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Medline ® Abstract for Reference 40

of 'Overview and classification of the inherited ichthyoses'

Bathing suit ichthyosis caused by a TGM1 mutation in a Tunisian child.
Benmously-Mlika R, Zaouak A, Mrad R, Laaroussi N, Abdelhak S, Hovnanian A, Mokhtar I
Int J Dermatol. 2014 Dec;53(12):1478-80. Epub 2014 Sep 10.
BACKGROUND: Bathing suit ichthyosis (BSI) is an uncommon phenotype classified as a minor variant of autosomal recessive congenital ichthyosis (ARCI).
OBJECTIVES: We report a case of BSI in a 3-year-old Tunisian girl with a novel mutation of the transglutaminase 1 gene (TGM1).
CASE REPORT: This infant had been born with a collodion membrane encasing her entire body. From the age of three months, brownish scaling was noted on the bathing suit area. Histology showed orthohyperkeratosis with acanthosis of the epidermis. The granular layer was normal, and the superficial dermis was mildly inflammatory, confirming a diagnosis of proliferating ichthyosis. Molecular analysis in the patient and her parents revealed the mutation I304F of TGM1. Treatment with emollients and keratolytics partially improved the patient's skin condition.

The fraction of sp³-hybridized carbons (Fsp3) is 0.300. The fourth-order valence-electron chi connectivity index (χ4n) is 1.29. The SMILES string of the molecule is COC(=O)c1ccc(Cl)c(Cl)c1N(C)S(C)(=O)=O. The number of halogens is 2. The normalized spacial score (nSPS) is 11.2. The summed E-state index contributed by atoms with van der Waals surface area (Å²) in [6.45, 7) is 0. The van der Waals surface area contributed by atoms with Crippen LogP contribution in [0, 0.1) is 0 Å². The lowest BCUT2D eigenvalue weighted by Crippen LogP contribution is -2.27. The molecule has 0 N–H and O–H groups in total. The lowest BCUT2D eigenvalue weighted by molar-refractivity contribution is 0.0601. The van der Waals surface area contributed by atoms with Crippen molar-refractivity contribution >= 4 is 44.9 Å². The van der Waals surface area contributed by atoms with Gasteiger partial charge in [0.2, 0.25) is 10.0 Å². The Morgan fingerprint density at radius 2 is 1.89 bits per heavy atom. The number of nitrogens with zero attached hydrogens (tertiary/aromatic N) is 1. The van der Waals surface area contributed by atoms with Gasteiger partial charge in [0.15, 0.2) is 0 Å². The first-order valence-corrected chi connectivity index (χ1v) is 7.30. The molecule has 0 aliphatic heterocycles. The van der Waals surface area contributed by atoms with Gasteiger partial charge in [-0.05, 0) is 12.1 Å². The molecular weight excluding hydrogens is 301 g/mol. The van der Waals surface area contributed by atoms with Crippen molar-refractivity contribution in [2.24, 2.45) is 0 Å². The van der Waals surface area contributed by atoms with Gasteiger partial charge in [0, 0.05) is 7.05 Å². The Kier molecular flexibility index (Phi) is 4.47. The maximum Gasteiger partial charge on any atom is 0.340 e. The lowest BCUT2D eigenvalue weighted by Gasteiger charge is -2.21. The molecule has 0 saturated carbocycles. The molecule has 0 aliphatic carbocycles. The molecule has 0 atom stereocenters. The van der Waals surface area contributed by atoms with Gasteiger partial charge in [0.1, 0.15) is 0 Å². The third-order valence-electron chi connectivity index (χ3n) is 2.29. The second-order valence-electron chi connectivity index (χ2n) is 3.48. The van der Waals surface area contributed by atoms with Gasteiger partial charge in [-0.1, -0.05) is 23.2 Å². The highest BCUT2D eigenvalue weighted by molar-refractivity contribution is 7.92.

CONCLUSIONS: Bathing suit ichthyosis is an uncommon phenotype unique in its topography, which involvesthe trunk but spares the face and extremities. Previous studies using molecular analysis have shown that BSI is caused mainly by mutations in TGM1. Twenty missense mutations have been reported in BSI. Of these 20 missense mutations, nine occurred only in patients with the BSI phenotype and 11 were common to BSI and other types of ARCI. Until recently, there has been no genotype-phenotype correlation. Therefore, the same mutation of the transglutaminase 1 could result in either generalized ARCI or BSI. The present case demonstrates this phenotype in a White Tunisian patient with a novel mutation of TGM1 (I304F) not previously reported in BSI.
Department of Dermatology, Habib Thameur Teaching Hospital, Faculty of Medicine, University of Tunis El Manar, Tunis, Tunisia.